The leader of Tibetan Buddhism says it is possible that when he dies, the next Dalai Lama might be found in India. He also said that if China appoints the next Dalai Lama, the choice would not be respected.
The Buddhist leader spoke to the Reuters news agency from Dharamshala, India, where he has lived in exile for 60 years.
On Sunday, Tibetans in that town marked the anniversary of the Dalai Lama’s escape from Lhasa in Tibet. He fled to India in early 1959 after a failed attempt to end Chinese rule in the area. He has since worked to gain worldwide support for self-rule for Tibet.
China took control of the territory in 1950. It considers the 83-year-old Buddhist leader and Nobel peace prize winner a dangerous separatist.
China has argued that its leaders have the historical right to approve the Dalai Lama’s successor. The Dalai Lama told Reuters China may try to do so after he dies.
“China considers Dalai Lama’s reincarnation as something very important. They have more concern about the next Dalai Lama than me,” he said.
Tibetan tradition says that the spirit of the highest Buddhist clergyman is reincarnated upon death in the body of a child. Many Tibetans suspect any Chinese involvement in the process would be a trick to try to influence the community.
Born in 1935, the current Dalai Lama was identified as the reincarnation of his predecessor when he was two years old.
Many of China’s more than 6 million Tibetans continue to honor the Dalai Lama, although the government has banned public demonstrations of support.
Up for discussion
The Dalai Lama said that contacts between Tibetans living in their homeland and in exile were increasing. But he said there have been no official meetings between Chinese officials and his top assistants since 2010.
However, some retired Chinese officials and businessmen with ties to China’s government visit him from time to time, he added.
He said the future of the Dalai Lama tradition could be discussed during a meeting of Tibetan Buddhists in India later this year.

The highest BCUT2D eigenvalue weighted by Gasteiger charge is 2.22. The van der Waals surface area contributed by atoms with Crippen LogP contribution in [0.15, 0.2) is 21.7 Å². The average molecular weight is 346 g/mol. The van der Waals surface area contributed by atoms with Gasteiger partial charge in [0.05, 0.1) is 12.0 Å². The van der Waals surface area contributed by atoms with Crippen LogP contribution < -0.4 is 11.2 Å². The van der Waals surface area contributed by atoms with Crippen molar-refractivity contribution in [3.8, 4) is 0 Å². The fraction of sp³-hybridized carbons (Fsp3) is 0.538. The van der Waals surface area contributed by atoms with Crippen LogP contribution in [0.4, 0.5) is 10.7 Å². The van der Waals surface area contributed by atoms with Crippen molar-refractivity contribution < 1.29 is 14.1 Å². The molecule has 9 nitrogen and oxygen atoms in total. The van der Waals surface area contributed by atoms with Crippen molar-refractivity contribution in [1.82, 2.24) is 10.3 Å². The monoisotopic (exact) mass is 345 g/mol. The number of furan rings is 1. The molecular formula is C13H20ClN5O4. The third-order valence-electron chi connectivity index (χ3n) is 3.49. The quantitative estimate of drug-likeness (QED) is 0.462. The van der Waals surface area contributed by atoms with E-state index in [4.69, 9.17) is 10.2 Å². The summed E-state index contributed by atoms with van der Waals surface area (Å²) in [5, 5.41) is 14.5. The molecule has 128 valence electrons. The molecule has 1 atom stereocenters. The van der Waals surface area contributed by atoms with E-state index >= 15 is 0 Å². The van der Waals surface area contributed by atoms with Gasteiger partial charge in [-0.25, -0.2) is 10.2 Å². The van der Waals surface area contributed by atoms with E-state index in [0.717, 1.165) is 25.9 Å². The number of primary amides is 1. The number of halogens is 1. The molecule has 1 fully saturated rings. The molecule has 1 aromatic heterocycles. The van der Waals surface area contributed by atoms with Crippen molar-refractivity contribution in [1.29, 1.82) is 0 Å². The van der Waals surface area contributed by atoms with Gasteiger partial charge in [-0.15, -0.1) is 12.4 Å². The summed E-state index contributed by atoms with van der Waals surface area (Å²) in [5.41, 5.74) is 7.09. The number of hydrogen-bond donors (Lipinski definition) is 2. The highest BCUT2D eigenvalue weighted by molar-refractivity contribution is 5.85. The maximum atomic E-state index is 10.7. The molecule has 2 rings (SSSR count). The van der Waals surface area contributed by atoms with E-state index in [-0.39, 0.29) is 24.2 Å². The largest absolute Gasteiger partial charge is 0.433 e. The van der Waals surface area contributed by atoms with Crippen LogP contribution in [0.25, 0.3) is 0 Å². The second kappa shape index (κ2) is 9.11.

“If the majority of (Tibetan people) really want to keep this institution, then this institution will remain,” he said. “Then comes the question of the reincarnation of the 15th Dalai Lama.”
He added that a new Tibetan Buddhist leader would continue to have “no political responsibility.” The Dalai Lama surrendered his political duties in 2001, developing a democratic system for the up to 100,000 Tibetans living in India.
Love of science
During the interview, the Dalai Lama also spoke excitedly about his love for several sciences, including the study of the brain and physics, the laws of nature.
He said that if he were ever permitted to visit Tibet, he would like to speak about such subjects at a Chinese university.
The Dalai Lama was born in a village on the northeastern edge of historical Tibet, in China’s Qinghai province.
During a recent Reuters visit there, police armed with machine guns blocked the road. Police and other officials said the village was not open to non-locals.
“Our strength, our power is based on truth. Chinese power based on gun,” the Dalai Lama said. “So for short term, gun is much more decisive, but long term truth is more powerful.”
I’m Caty Weaver.
Reuters reported this story. Caty Weaver adapted it for VOA Learning English. George Grow was the editor.
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Words in This Story
reincarnation - n. the idea or belief that people are born again with a different body after death
predecessor - n. a person who had a job or position before someone else
institution - n. a custom, practice, or law that is accepted and used by many people
interview - n. a meeting between a reporter and another person in order to get information for a news story